Technology connects us and pushes us apart. In so many ways I'm communicating with Father in Chief during the day. We instant message each other, send email, talk on the telephone. And when he's on his way home, he always calls to give us the heads up. But after he pulls into the garage and actually comes up the stairs, there are many days when I barely acknowledge he's entered the house.
It's not that I don't care--I'm actually relieved to have some parental back-up--but usually I'm just in the middle of something, usually getting dinner on the table (call me old-fashioned, in that way). In Maggie Jackson's February 12 column entitled, Repeat after me: 'Welcome home, dear', she wrote about a study that found that that classic phrase is going the way of the VCR. Jackson wrote:
"[W]ives stop what they are doing and welcome home a returning spouse only a little more than a third of the time. Mostly, they are too irritable or busy to do so...Husbands do better, with more than half offering a positive greeting to a spouse. Children greet their fathers, who are mostly the last to return, positively only a third of the time, and often don't even look up when the dad reenters the house."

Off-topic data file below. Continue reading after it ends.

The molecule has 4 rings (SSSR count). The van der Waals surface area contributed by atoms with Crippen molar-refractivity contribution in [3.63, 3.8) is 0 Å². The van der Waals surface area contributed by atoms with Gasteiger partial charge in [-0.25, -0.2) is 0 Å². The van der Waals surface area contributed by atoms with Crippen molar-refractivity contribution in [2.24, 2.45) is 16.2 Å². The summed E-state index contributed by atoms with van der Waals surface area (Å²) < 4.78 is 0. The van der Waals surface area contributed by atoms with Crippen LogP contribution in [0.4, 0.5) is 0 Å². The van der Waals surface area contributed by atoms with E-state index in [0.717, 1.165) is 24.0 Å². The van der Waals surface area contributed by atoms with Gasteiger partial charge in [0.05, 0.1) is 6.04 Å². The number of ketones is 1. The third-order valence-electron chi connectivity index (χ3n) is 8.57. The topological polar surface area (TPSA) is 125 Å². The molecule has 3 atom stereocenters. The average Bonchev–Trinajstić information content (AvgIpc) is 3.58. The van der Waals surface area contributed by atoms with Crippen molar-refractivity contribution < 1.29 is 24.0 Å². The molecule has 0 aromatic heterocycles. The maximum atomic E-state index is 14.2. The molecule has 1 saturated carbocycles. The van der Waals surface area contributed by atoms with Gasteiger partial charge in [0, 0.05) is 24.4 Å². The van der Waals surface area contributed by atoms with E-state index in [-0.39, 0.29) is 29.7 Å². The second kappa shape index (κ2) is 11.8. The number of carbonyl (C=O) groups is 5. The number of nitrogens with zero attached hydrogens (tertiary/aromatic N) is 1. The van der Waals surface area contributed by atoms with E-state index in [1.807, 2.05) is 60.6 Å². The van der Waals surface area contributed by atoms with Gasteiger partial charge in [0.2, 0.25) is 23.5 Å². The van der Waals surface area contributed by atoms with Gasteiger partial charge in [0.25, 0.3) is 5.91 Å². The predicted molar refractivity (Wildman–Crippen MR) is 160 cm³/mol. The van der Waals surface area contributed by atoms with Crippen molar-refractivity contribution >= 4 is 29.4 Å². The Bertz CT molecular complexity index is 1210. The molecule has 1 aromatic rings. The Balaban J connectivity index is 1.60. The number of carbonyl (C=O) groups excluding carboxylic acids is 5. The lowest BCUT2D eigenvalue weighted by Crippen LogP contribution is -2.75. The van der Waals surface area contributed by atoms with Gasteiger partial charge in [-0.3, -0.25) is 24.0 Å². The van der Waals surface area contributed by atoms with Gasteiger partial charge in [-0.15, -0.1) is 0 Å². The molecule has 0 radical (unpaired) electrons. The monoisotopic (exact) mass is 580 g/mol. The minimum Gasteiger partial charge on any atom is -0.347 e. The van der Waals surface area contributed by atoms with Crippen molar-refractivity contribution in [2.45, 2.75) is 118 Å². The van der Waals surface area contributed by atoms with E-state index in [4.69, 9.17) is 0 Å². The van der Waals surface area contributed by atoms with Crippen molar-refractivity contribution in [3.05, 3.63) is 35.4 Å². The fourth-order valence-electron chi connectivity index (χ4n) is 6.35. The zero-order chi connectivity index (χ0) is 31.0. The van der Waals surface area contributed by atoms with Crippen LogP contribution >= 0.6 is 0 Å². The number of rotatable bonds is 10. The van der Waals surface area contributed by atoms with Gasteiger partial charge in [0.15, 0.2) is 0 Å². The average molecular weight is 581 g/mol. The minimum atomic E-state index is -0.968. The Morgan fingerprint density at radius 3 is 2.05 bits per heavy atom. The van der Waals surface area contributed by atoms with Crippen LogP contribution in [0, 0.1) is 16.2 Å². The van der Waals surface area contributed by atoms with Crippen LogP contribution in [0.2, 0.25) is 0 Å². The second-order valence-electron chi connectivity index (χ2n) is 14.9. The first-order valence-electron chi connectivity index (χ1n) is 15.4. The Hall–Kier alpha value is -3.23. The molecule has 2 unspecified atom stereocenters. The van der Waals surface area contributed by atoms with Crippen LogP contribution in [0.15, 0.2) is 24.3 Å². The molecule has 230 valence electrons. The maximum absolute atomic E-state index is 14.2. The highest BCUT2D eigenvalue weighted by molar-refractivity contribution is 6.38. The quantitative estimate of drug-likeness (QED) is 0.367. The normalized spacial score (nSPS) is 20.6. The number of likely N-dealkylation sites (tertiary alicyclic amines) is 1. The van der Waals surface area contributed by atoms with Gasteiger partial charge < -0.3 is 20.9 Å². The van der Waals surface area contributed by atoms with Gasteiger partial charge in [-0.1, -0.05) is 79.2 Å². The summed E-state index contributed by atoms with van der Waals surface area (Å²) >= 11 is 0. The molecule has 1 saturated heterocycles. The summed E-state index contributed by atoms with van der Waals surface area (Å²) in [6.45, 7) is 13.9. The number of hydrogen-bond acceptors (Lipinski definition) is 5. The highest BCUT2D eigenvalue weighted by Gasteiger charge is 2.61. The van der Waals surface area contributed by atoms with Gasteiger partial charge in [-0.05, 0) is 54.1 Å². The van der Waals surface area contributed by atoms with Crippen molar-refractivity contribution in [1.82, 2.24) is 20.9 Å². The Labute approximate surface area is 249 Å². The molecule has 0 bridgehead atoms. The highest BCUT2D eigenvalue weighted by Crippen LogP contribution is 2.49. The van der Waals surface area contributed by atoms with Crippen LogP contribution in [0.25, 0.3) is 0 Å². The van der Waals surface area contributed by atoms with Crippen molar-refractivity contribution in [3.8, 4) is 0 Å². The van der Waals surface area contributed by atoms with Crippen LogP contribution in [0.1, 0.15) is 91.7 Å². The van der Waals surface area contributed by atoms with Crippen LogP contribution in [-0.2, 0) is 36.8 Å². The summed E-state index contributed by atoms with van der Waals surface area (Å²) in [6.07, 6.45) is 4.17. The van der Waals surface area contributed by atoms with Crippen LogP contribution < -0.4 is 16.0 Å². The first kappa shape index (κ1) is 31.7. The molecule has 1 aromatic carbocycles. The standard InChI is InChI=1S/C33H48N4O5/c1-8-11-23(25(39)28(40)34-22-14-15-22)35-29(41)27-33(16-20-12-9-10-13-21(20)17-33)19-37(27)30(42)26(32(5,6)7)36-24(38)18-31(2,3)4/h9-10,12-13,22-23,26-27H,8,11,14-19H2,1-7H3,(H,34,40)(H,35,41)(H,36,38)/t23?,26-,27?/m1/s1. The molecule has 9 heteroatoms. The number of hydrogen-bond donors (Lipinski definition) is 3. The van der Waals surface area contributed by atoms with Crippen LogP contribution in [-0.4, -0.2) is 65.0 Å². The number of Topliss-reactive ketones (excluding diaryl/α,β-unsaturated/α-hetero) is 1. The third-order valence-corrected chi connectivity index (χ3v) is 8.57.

If we did not have a way to communicate throughout the day, I'd probably be a little more energetic to run and greet FIC when he came in. But since I just talked with him 30 minutes earlier, there isn't a wave of information to pass his way. Plus, I know that we'll get a chance to connect while we're eating. Sure Toddler in Chief will make it difficult for us to have meaningful discourse, but we will be talking and sharing and together.
For TIC's sake, I have decided to try and be a little warmer when FIC comes in. I want him to know that it's always exciting when Daddy comes in. Sure when he's a teenager, we'll be lucky if he comes out of his room for meals. But until then, I'd like to try and instill a strong sense of family. And maybe a nice greeting and acknowledging that someone has joined us is a good way to start.